These Women Were Dreamers and Doers
If perseverance, determination, broken dreams and heady triumphs help describe the entertainment industry, then the Hollywood La Brea Gateway is a lasting tribute to the spirit and world-renowned allure that make up the Hollywood image.
Art is truly subject to interpretation. When Times Art Critic Christopher Knight reviewed the Gateway, he lambasted it for its presentation of women, referring to it as multicultural sexism and much more. Yet when I looked at the work I said, “Hallelujah! It’s about time.”
Never in my wildest dreams did I believe I’d ever see women of color immortalized in such a creative and wonderful fashion. The Art Deco style, neon, glitzy, gutsy approach to the gateway design makes me think of the Hollywood embedded in my soul; a place of magic, wonder and imagination. But the mere presence of these brave, gifted women reflects the reality of Hollywood.
The sculptural figures supporting the dome--Dorothy Dandridge, Anna May Wong, Mae West and Dolores Del Rio--are more than mere sex symbols or glamour girls. Their individual histories mark them as daring, courageous and determined. These enormously talented women took on a town that created false images in the midst of hate, racism and prejudice.
Knight, in blasting the use of these women, offered instead Hattie McDaniel and Margaret Dumont, believing them to be more representative of women in Hollywood.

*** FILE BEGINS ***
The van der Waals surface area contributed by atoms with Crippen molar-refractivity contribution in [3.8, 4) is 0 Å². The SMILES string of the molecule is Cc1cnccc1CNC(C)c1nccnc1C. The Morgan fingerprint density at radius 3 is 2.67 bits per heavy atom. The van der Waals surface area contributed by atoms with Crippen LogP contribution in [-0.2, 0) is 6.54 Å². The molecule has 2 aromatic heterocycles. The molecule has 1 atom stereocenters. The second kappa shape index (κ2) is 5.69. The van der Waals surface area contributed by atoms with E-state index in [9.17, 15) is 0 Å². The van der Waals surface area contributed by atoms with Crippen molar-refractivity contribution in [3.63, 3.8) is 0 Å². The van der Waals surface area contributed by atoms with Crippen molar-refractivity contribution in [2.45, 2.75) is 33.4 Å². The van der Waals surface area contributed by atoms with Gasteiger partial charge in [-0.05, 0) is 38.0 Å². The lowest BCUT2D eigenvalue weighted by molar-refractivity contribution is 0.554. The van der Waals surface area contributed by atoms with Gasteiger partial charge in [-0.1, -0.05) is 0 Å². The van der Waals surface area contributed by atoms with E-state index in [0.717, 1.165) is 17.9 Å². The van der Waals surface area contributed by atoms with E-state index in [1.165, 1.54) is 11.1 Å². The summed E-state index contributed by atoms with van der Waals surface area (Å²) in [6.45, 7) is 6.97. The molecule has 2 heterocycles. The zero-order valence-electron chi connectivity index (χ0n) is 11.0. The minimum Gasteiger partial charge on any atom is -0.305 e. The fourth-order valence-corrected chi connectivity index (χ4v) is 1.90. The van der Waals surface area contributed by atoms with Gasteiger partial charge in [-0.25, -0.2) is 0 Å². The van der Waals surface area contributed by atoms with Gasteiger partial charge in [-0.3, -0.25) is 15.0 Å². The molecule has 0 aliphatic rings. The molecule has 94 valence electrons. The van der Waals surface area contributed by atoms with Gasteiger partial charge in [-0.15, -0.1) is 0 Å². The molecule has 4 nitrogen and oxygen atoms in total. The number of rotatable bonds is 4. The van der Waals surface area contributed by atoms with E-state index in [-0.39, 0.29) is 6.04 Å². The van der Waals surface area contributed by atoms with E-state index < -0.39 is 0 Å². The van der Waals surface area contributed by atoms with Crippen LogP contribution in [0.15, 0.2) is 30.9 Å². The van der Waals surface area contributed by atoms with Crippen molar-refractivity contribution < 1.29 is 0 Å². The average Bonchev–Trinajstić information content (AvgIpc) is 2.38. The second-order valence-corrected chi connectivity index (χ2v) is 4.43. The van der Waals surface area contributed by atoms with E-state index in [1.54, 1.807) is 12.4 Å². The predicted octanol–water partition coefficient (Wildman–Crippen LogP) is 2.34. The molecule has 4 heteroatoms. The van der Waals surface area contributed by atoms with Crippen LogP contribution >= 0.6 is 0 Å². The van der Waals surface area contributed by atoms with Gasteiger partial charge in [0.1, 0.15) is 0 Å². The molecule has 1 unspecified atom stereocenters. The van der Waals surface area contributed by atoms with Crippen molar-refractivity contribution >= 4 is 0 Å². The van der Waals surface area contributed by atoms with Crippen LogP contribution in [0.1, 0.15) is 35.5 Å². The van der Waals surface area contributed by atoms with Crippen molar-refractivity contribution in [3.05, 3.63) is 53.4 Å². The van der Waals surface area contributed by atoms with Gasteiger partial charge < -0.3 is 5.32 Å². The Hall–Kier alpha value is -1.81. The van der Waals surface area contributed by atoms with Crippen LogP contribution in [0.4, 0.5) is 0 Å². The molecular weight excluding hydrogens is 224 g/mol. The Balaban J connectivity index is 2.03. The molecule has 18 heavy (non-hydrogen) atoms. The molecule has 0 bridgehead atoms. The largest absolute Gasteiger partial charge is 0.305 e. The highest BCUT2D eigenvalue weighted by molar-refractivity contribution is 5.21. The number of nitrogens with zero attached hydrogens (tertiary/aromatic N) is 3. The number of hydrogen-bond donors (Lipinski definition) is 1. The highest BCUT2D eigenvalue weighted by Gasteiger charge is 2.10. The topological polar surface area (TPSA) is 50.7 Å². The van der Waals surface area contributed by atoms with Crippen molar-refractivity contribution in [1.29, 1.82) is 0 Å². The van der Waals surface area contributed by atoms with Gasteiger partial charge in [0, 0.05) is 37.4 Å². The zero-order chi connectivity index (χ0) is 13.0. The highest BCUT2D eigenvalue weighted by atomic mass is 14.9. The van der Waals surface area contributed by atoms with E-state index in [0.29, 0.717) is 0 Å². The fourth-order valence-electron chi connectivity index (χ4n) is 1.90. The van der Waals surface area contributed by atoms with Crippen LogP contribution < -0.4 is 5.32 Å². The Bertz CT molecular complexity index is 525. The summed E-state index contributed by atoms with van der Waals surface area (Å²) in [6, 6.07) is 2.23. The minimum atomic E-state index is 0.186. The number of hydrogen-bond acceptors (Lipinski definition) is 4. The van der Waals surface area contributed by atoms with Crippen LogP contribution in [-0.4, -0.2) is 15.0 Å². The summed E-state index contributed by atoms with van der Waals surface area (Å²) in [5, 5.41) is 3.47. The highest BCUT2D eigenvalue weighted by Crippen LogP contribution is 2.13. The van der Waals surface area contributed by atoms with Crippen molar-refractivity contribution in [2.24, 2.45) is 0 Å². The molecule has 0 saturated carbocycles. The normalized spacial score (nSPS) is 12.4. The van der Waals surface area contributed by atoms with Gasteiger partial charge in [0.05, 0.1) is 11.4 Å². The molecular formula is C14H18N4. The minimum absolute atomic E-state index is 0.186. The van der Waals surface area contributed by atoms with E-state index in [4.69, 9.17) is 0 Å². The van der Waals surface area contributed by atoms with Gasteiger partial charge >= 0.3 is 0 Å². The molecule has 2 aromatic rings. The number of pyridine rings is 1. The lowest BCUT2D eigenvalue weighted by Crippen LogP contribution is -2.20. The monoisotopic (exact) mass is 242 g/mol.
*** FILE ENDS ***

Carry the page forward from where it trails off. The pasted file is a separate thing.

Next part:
It is true McDaniel is an Oscar-winning legend; however, she epitomized the Hollywood stereotype of black women of that era. Her screen image was most comforting to white America and did not challenge the film industry’s campaign of viewing the black woman as less than desirable. Dandridge’s image not only added balance but demonstrated to Hollywood that indeed America and the world could celebrate a black woman.
Wong and Del Rio faced the same challenges and prejudice on behalf of their cultures. West battled the age and control factor. Their beauty and intelligence were held against them, making it difficult to find meaningful work that wasn’t reduced to racial stereotypes or cultural myths.
All four women took charge of their dreams and made film history against tremendous odds.
Dandridge, for instance, gained national and international stardom for her Oscar-nominated performance in “Carmen Jones” at a time when America was desperately clinging to Jim Crow laws and an apartheid system that also reached into the Latin and Asian communities.
But they were dreamers and doers. And for one fleeting moment they forced Hollywood to deal with them on their own terms. They opened doors, challenged old beliefs and fought the good fight for balanced screen images. These women carried a tremendous burden on their feminine shoulders with only a hint of fragility. In essence, they had the strength of the universe.
Hats off to creator Catherine Hardwicke for her vision and courage to create a work of art that breaks new ground in mainstream Hollywood. She gave us a double treat, the magic and history of Hollywood in the form of pioneering women.
For everyone who has ever dreamed of Hollywood fame, for those down to their last dime but holding on. . . . For writers, producers, directors wishing to express their visions, and for those of us who are simply not connected or “just not right” for this or that, let these women be your shining beacons of hope.
And don’t you, like the Hollywood of their era, hold their beauty against them. They are Hollywood’s women of steel.
It's a date
Get our L.A. Goes Out newsletter, with the week's best events, to help you explore and experience our city.
You may occasionally receive promotional content from the Los Angeles Times.